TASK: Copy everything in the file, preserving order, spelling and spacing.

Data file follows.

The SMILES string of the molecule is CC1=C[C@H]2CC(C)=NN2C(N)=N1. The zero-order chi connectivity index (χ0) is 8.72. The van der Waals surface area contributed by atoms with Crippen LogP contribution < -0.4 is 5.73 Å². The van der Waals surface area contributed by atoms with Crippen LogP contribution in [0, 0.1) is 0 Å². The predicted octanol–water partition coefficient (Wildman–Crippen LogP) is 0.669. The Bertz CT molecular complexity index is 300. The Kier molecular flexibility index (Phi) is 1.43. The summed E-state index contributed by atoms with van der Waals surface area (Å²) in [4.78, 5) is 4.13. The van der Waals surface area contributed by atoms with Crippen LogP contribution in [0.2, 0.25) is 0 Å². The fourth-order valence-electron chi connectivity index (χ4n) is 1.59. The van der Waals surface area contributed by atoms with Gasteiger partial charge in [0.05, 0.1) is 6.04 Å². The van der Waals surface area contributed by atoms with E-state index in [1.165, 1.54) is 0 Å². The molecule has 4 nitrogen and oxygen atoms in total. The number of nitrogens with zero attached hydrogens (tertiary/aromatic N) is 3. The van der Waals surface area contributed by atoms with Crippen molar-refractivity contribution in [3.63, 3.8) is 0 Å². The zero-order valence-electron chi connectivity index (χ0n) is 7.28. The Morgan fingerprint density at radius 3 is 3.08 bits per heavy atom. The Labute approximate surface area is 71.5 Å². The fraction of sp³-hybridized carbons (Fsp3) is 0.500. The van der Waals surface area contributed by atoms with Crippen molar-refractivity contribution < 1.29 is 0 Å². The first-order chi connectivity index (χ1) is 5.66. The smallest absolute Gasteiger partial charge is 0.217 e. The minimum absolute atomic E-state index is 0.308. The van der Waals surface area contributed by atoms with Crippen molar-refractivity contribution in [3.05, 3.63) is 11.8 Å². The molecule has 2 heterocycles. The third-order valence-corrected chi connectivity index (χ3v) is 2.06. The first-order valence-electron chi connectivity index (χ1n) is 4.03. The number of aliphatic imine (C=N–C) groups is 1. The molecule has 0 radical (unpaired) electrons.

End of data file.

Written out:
The SMILES string of the molecule is CC1=C[C@H]2CC(C)=NN2C(N)=N1. The zero-order chi connectivity index (χ0) is 8.72. The van der Waals surface area contributed by atoms with Crippen LogP contribution < -0.4 is 5.73 Å². The van der Waals surface area contributed by atoms with Crippen LogP contribution in [0, 0.1) is 0 Å². The predicted octanol–water partition coefficient (Wildman–Crippen LogP) is 0.669. The Bertz CT molecular complexity index is 300. The Kier molecular flexibility index (Phi) is 1.43. The summed E-state index contributed by atoms with van der Waals surface area (Å²) in [4.78, 5) is 4.13. The van der Waals surface area contributed by atoms with Crippen LogP contribution in [0.2, 0.25) is 0 Å². The fourth-order valence-electron chi connectivity index (χ4n) is 1.59. The van der Waals surface area contributed by atoms with Gasteiger partial charge in [0.05, 0.1) is 6.04 Å². The van der Waals surface area contributed by atoms with E-state index in [1.165, 1.54) is 0 Å². The molecule has 4 nitrogen and oxygen atoms in total. The number of nitrogens with zero attached hydrogens (tertiary/aromatic N) is 3. The van der Waals surface area contributed by atoms with Crippen molar-refractivity contribution in [3.63, 3.8) is 0 Å². The zero-order valence-electron chi connectivity index (χ0n) is 7.28. The Morgan fingerprint density at radius 3 is 3.08 bits per heavy atom. The Labute approximate surface area is 71.5 Å². The fraction of sp³-hybridized carbons (Fsp3) is 0.500. The van der Waals surface area contributed by atoms with Crippen molar-refractivity contribution < 1.29 is 0 Å². The first-order chi connectivity index (χ1) is 5.66. The smallest absolute Gasteiger partial charge is 0.217 e. The minimum absolute atomic E-state index is 0.308. The van der Waals surface area contributed by atoms with Crippen molar-refractivity contribution in [3.05, 3.63) is 11.8 Å². The molecule has 2 heterocycles. The third-order valence-corrected chi connectivity index (χ3v) is 2.06. The first-order valence-electron chi connectivity index (χ1n) is 4.03. The number of aliphatic imine (C=N–C) groups is 1. The molecule has 0 radical (unpaired) electrons.